Final results released Monday from nationwide balloting the previous day showed the Socialists and their allies on the left winning at least 46 percent of the vote. The main conservative bloc - led by former President Nicolas Sarkozy's UMP party - had at least 34 percent.
The unaligned far-right National Front won 13.6 percent, remaining a wild card for Sunday's second round. Tiny parties drew the rest.
Voters "have clearly expressed their desire to give Francois Hollande the means to act during this five-year term," Socialist boss Martine Aubry told reporters. "Everything has to be done, that's why this second round is absolutely crucial - and the marching order is simple: unity, and mobilization."
Hollande didn't address the election result in brief comments to reporters Monday after a meeting with Niger President Mahamadou Issoufou.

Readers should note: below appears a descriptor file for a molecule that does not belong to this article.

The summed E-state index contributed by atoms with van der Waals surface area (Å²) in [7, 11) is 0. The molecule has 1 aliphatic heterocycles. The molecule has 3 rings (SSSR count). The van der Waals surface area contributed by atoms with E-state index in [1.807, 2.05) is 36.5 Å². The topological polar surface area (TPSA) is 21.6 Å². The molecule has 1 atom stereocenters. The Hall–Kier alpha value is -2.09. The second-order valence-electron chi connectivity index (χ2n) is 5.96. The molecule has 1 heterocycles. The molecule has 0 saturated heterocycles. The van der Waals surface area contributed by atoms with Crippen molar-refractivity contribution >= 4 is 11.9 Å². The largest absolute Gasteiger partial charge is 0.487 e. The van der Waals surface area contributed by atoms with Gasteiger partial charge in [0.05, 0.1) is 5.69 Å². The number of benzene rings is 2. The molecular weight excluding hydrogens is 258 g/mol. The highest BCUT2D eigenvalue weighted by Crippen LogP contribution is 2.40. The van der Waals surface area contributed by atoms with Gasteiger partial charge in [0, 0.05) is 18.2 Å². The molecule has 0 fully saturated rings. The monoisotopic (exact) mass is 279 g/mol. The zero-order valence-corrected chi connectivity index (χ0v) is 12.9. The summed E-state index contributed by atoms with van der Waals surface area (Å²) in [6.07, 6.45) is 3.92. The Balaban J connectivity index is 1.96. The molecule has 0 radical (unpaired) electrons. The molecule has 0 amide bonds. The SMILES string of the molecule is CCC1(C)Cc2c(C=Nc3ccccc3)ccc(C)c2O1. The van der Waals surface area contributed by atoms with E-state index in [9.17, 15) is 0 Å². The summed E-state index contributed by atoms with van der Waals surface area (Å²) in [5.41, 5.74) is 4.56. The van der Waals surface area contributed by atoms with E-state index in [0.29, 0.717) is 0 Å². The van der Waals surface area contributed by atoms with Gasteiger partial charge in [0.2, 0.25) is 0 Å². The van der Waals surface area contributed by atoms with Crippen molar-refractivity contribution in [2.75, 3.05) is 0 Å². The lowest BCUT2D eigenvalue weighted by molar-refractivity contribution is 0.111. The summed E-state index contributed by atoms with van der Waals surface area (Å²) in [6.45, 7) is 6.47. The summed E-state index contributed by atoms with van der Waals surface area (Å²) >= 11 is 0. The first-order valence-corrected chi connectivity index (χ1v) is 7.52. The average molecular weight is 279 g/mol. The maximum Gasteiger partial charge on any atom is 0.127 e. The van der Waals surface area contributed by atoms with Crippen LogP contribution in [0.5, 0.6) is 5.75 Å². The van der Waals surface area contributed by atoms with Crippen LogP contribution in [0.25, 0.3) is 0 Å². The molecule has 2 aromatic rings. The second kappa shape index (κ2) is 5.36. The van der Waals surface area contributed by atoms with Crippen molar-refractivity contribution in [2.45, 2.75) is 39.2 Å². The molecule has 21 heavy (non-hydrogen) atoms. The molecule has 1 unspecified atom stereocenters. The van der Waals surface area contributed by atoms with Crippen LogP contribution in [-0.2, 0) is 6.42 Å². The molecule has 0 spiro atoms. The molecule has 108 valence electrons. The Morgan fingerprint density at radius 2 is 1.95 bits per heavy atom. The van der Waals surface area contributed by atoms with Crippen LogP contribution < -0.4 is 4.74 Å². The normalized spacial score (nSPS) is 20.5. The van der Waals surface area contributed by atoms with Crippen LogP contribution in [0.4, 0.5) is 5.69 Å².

Polling agencies that have calculated the numbers precinct-by-precinct say the Socialists and allies could win an absolute majority in the 577-seat Assembly in the final round. It would cap the left's near-universal control of France's political landscape: The Socialists won control of the Senate last year; they or their allies run 21 of mainland France's 22 regional governments; Socialist mayors run many big cities including Paris, Lille and Lyon.
The Socialists were once badly riven by personal infighting and ideological clashes over issues like the ill-fated European Union Constitution referendum in 2005. But over the past year, their political-campaign management has improved, allowing the Socialists to capitalize on sluggish economic growth, high state debt and disillusionment with Sarkozy's brash style to oust conservatives from years in power.